Seeking Real Life
Starring: Bruce Willis, Radha Mitchell,
Rosamund Pike, Boris Kodjoe,
James Francis Ginty, James
Cromwell, Ving Rhames, and
Genre: Science Fiction/Fantasy
Audience: Teenagers and adults
Runtime: 88 minutes
Distributor: Touchstone Pictures/Walt
Director: Jonathan Mostow
Executive Producer: David Nicksay and Elizabeth
Producer: David Hoberman, Todd Lieberman
and Max Handelman
Writer: John Brancato and Michael
Address Comments To:Robert Iger, President/CEO
The Walt Disney Company
(Walt Disney Pictures, Touchstone Pictures, Hollywood Pictures, Miramax Films, and Buena Vista Distribution)
500 South Buena Vista Street
Burbank, CA 91521
Phone: (818) 560-1000
The movie takes place a few years from now when people are living in a heightened virtual world of robotic surrogates. Sitting in specially designed chairs, each individual manipulates their own surrogate, who looks like an improved version of themselves in most instances and goes about the daily business humans used to do.
Bruce Willis does a great job of playing FBI agent Greer. Greer imagines abandoning the world of surrogates. His wife, Maggie, on the other hand, loves living as a surrogate, but Greer misses their human interaction. He wants them to take time off from their surrogates and go to Hawaii.
In the midst of this surrogate world, large groups of human beings, who condemn living life through a surrogate, have set up alternative reservations throughout the country where no surrogates are allowed.
Greer and his beautiful surrogate partner Peters are asked to solve the first murder in many years. The surrogates are supposed to be totally safe, so that if one gets hit or broken, or falls off a bridge, the owner is not affected. But, someone has invented a device of zapping the robot surrogate and frying the brain of the owner at the same time. Greer soon realizes he is up against a vast conspiracy to destroy the surrogates.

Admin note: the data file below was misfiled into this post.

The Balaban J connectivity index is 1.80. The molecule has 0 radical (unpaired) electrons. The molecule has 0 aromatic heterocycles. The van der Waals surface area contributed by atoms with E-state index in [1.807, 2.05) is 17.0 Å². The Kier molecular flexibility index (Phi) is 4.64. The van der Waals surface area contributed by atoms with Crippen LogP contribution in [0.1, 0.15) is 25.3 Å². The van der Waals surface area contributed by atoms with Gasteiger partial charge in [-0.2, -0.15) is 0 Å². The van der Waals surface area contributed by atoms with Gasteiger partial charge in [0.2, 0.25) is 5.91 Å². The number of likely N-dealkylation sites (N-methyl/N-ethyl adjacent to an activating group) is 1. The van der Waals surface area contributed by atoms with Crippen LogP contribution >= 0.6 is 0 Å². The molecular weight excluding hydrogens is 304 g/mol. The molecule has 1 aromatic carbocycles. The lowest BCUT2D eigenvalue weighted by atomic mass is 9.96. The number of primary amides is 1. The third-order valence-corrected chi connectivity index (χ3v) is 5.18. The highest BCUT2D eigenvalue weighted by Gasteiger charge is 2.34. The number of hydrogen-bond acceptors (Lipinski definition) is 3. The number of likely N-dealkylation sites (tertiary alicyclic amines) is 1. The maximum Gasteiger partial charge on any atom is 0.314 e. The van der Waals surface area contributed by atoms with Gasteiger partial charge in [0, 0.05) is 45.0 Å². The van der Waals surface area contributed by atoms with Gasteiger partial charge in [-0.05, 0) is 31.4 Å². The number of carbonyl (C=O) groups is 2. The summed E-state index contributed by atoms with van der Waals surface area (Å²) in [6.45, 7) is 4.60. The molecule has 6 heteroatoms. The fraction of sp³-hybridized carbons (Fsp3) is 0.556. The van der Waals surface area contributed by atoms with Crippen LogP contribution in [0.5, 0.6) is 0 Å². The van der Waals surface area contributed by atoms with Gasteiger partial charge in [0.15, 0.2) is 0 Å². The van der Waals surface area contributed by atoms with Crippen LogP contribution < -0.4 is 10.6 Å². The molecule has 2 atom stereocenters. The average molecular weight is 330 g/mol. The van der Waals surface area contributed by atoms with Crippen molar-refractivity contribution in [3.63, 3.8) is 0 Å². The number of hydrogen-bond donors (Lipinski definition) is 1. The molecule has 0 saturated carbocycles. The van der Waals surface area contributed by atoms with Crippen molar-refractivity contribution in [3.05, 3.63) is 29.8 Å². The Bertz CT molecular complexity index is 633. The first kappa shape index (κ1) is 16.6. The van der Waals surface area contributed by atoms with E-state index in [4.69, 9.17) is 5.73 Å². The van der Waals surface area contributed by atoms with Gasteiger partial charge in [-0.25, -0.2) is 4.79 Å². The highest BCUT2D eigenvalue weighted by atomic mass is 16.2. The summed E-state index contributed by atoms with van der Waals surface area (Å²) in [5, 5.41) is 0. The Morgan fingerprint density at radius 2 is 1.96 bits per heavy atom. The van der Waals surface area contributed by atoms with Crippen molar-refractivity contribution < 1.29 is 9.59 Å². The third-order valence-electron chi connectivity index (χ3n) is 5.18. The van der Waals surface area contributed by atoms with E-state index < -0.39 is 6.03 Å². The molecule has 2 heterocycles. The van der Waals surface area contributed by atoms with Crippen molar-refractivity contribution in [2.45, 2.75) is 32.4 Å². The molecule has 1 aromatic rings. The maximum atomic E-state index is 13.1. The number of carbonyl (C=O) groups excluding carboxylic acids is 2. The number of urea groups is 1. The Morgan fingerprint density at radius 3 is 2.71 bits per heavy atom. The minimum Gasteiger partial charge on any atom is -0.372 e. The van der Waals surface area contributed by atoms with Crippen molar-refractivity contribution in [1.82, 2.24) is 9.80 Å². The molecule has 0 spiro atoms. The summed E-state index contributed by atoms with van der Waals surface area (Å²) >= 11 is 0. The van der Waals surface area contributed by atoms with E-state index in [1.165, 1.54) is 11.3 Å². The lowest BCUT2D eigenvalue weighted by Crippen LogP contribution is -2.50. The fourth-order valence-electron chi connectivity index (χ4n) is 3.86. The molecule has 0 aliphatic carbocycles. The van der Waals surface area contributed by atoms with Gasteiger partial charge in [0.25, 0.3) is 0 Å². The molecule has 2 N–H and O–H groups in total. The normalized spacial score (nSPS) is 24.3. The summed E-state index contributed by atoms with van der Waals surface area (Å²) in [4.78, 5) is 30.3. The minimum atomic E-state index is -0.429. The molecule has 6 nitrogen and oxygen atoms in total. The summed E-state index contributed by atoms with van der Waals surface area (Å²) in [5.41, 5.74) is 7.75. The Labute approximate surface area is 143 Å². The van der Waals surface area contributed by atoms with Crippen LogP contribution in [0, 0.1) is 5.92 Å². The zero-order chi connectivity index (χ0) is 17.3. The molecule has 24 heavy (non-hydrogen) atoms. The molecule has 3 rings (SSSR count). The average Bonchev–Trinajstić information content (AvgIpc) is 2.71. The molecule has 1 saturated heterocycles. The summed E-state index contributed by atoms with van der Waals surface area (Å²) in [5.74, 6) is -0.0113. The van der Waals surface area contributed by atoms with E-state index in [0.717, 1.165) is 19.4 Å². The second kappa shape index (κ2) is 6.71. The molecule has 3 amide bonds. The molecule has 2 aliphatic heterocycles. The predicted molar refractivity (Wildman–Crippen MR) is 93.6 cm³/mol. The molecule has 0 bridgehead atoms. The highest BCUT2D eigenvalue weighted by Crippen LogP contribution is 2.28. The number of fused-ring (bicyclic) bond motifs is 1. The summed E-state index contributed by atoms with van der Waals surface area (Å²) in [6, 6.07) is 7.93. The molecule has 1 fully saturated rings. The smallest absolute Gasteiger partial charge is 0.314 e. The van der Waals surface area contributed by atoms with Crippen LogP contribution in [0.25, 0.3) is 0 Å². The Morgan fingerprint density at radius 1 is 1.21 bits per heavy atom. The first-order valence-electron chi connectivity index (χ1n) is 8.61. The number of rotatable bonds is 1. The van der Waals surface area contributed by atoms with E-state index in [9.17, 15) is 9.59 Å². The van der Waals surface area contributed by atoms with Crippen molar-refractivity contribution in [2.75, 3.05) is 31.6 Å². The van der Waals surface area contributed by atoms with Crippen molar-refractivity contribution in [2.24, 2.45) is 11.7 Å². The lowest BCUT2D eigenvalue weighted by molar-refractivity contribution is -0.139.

The murder victim was the son of the man who invented the surrogates. The corporation that produces surrogates had fired the wealthy inventor many years before. Now, the father is broken-hearted that he has lost his only son. Greer finds out that the plot may be to kill all the surrogates and all of their owners, so the story becomes a race against time as he tries to save the world.
Meanwhile, the anti-surrogate population is being whipped into a frenzy by the messianic Prophet who uses a lot of biblical terms, including resurrection, creation, and faith.
SURROGATES is a very rich, nuanced and rewarding movie with an action-packed, straight-ahead plot. The writing is taut and suspenseful. There’s a lot of very overt Christian dialogue. Much of it, however, is in the mouth of the false Prophet. But, like the movie, TRUMAN, man’s creation pales in the face of the real creation, and the technological creator of surrogates is more of a demigod than a real god. Sacrificial love, truth and reality provide the moral answer to the evil that the hero faces. And, Bruce Willis always plays such parts well.
The action violence in SURROGATES is mostly among the surrogates who are robots, but there is some violence to the humans. The sex is suggestive, but never shown. There is one egregiously offensive use of foul language, but otherwise, it’s pretty lightweight.
The production quality in SURROGATES is seamless. The music, acting and special effects tell the story well. SURROGATES is one of the most rewarding action movies of 2009. It’s a movie some people will want to see two or three times to enjoy, decode and interpret. However, MOVIEGUIDE® recommends caution for children and teenagers.
SURROGATES is a very rich, rewarding movie with an action-packed, straight-ahead plot. The writing is taut and suspenseful. There’s a lot of very overt Christian dialogue. Much of it is in the mouth of the false Prophet, but sacrificial love, truth and reality provide the moral answer to the evil that the hero faces. And, Bruce Willis always plays such parts well. SURROGATES contains lots of action violence, brief foul language and some suggestive moments, so MOVIEGUIDE® advises caution.